Texas' Ban On Online Voter Registration Complicates Efforts To Turn Out Young People In November
Voter groups are scrambling to figure out how to continue registering young people during the COVID-19 pandemic, since Texas is among a minority of states that don't allow online voter registration.
More than 1 million young people in Texas have registered to vote since the last presidential election. This is partly because young voters have been paying closer attention to politics during the Trump administration. Voting groups say it's also largely due to a concerted effort among several groups working to reach out to them.
Charlie Bonner, a spokesperson with MOVE Texas, said his group had been organizing volunteers on college campuses across the state.
“Most of MOVE’s work happens on campus, in-person, voter by voter, friends and neighbors talking to each other,” he said.
Some of the biggest spikes in voter registration among people under 30 happened right at the beginning of the year, he said.
And then, the coronavirus happened.
Campuses shut down. Person-to-person contact was outlawed.
Within a matter of days, Bonner said, the program came to a halt.
“It’s really been a shock to the momentum that we were seeing,” he said. “We were really building on the youth voter turnout momentum.”
During the midterm election in 2018, turnout among Texans under 30 tripled compared to the previous midterm election. Since then, money has been flowing to youth voter groups in an effort to keep things going.
The Texas Youth Power Alliance – which includes groups like Jolt, Texas Rising and MOVE Texas – set a goal of registering 300,000 new voters in the state by the presidential election in November.
But now that their main strategy for reaching out to young voters is potentially unsafe, they are switching things up.
Rae Martinez, director of Texas Rising, said the group has been reaching out to young people online and by phone, instead of in person.
“The way to do that is really by reaching out to them on social media platforms, calling young people and talking to them about why it’s important to get involved,” Martinez said, “as well as texting people, which has been super beneficial for our program, because young people respond very well to text messages.”
Once volunteers convince young people to register, groups say, they also have to help some of them clear the hurdle of printing out a registration form, filling it out and mailing it in.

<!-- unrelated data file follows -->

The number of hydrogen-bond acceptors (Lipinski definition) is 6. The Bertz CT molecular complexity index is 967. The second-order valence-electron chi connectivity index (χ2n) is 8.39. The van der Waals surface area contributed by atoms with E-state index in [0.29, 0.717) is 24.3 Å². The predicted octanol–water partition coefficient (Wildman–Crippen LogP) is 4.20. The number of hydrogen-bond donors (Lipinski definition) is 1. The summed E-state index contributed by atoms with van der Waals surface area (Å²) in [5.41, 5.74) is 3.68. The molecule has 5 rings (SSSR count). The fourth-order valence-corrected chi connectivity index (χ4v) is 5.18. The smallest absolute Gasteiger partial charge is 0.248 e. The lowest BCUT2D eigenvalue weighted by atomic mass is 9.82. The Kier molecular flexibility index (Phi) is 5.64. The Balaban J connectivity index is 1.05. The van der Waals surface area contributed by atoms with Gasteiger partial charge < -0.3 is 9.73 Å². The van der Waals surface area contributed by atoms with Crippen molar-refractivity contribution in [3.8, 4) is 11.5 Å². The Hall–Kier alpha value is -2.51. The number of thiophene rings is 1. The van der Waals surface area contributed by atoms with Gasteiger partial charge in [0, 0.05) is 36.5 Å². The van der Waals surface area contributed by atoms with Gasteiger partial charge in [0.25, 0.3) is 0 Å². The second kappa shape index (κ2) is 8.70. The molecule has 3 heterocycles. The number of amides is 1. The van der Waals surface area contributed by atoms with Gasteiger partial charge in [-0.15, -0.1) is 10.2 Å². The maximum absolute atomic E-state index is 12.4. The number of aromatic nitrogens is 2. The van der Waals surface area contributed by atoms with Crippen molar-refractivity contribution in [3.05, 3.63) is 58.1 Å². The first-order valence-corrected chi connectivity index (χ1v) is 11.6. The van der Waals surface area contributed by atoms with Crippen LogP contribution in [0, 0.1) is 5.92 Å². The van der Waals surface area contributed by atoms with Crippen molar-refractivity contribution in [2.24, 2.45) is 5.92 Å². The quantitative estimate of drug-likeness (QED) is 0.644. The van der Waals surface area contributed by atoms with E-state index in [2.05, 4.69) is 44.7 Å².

Bonner said that’s not easy for a lot of young people to do right now.
“A ton of young people – many of whom have been displaced as college campuses have closed – don’t have access to a printer; many don’t have access to the internet right now,” he said. “So this is really creating a massive barrier.”
Voter registration groups are working to problem-solve for that, too.
Martinez said Texas Rising is trying to figure out how to get addresses of people who need voter registration forms so it can send them printed forms.
“We will be working with like maybe a mail firm – where we can mail them a voter registration form with pre-paid postage,” Martinez said. “So everything on that front is covered. All they will have to worry about is physically taking that piece of mail and putting it in the mailbox.”
The reason these groups have to get creative is because one obvious solution is just not available in Texas: online voter registration.
“We are trying to mobilize a digital generation and Texas has to modernize their approach to civic engagement,” said Antonio Arellano, the interim executive director of Jolt, which is reaching out to young voters of color in Texas.
Arellano said the combination of stay-at-home orders and not having the option to register online infringes on people’s voting rights. The state needs to move to online voter registration now more than ever, he said.
“Without doing that, we are not only jeopardizing our democracy, but really disenfranchising an entirely new generation of young voters,” Arellano said.
The Texas Secretary of State recently sent out an advisory suggesting local election officials make postage-paid registration applications available to voters. It said they could provide that option from either their own offices or by directing voters to a third-party website called Register2vote.org, which has a remote printing option.
Bonner said that's not enough.
"What this pandemic has done has really shined a spotlight on the inequalities in our system," he said. "We have to do more to increase that access and make sure that it’s equitable across the entire system. So, what Texas really needs is a full online voter registration system.”
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